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Tuesday, December 27, 2011

Earnings of smallest bulkers fall to lowest in 33 months

Tuesday, 27 Dec 2011

It is reported that earnings from the world’s smallest commodity ships fell to the lowest level in almost three years as the vessels miss out on a boom in Chinese iron ore demand that buoyed rates for larger carriers.

According to the data from the Baltic Exchange in London Hire costs for Handysizes that haul at most 35,000 tonnes of cargo slid for a 22nd day declining USD 2 to USD 8,389 a day. The ships which move cargoes from grains to lumber are down 31% this year compared with a 57% rally in rates for Capesize carriers that are at least four times bigger and transport iron ore.

Mr Jeffrey Landsberg president of Commodore Research in New York said “China is taking a large amount of iron ore even though the world is still going through significant economic trouble. Handysizes are more susceptible to changes in the developed world.”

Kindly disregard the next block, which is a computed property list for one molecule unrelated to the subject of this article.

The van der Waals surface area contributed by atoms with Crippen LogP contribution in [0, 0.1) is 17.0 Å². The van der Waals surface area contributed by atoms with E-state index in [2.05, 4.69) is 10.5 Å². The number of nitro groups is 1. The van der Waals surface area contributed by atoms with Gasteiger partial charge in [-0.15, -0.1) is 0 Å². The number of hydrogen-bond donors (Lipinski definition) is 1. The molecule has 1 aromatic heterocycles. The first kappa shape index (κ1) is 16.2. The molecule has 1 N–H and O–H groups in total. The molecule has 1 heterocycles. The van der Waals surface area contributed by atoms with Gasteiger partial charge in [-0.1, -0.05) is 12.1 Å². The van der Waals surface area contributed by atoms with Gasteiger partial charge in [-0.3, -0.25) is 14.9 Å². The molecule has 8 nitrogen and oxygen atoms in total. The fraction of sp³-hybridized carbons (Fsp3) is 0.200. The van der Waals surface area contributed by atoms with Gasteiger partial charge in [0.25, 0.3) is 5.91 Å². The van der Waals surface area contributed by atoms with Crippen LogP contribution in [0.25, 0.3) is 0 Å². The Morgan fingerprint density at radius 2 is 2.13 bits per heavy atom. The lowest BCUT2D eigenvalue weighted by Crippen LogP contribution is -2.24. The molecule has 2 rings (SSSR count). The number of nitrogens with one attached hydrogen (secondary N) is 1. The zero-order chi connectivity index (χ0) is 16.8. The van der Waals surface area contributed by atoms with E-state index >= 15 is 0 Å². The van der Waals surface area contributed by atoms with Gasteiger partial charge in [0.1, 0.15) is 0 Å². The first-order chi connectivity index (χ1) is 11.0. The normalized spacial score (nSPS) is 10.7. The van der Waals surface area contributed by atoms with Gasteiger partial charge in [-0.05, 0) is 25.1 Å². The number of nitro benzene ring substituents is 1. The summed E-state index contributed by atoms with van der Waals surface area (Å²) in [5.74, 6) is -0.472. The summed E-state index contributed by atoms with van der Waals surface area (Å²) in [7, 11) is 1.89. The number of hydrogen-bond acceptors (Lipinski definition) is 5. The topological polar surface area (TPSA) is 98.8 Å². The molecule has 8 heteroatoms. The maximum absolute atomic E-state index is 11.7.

According to ship-tracking data compiled by Bloomberg for carriers signaling arrival dates within the next month that 10% of the global fleet of Handysizes is bound for the Asian country compared with 21% of Capesizes. Almost half of the Capesize fleet is sailing for China or for Australia or Brazil, the two largest iron ore exporters compared with 18% of Handysizes.

According to economists’ forecasts compiled by Bloomberg and data from Clarkson Research Services Ltd a unit of the world largest shipbroker China, growing more than three times faster than the global average will import 10% more of the ingredient used in steelmaking this year. While that bolsters demand for both Capesize and Handysizes vessels, the smaller ships have a wider cargo mix, meaning they benefit less.

(Sourced from

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